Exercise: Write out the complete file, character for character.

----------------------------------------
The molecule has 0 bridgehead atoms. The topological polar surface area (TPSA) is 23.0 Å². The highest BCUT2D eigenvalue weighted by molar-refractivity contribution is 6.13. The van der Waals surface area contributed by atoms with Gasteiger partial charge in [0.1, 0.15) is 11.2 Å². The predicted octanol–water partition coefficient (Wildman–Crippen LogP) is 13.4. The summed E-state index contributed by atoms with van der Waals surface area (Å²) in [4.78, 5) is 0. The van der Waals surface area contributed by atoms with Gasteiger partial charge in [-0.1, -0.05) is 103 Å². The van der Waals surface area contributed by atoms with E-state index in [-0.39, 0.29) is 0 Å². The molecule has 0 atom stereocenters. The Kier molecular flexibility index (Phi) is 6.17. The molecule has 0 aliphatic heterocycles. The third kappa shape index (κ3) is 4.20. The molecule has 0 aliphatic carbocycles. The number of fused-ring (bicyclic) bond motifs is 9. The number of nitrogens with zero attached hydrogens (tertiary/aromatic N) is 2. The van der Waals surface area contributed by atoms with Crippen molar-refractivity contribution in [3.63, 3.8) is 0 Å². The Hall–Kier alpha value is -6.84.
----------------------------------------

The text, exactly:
The molecule has 0 bridgehead atoms. The topological polar surface area (TPSA) is 23.0 Å². The highest BCUT2D eigenvalue weighted by molar-refractivity contribution is 6.13. The van der Waals surface area contributed by atoms with Gasteiger partial charge in [0.1, 0.15) is 11.2 Å². The predicted octanol–water partition coefficient (Wildman–Crippen LogP) is 13.4. The summed E-state index contributed by atoms with van der Waals surface area (Å²) in [4.78, 5) is 0. The van der Waals surface area contributed by atoms with Gasteiger partial charge in [-0.1, -0.05) is 103 Å². The van der Waals surface area contributed by atoms with E-state index in [-0.39, 0.29) is 0 Å². The molecule has 0 atom stereocenters. The Kier molecular flexibility index (Phi) is 6.17. The molecule has 0 aliphatic heterocycles. The third kappa shape index (κ3) is 4.20. The molecule has 0 aliphatic carbocycles. The number of fused-ring (bicyclic) bond motifs is 9. The number of nitrogens with zero attached hydrogens (tertiary/aromatic N) is 2. The van der Waals surface area contributed by atoms with Crippen molar-refractivity contribution in [3.63, 3.8) is 0 Å². The Hall–Kier alpha value is -6.84.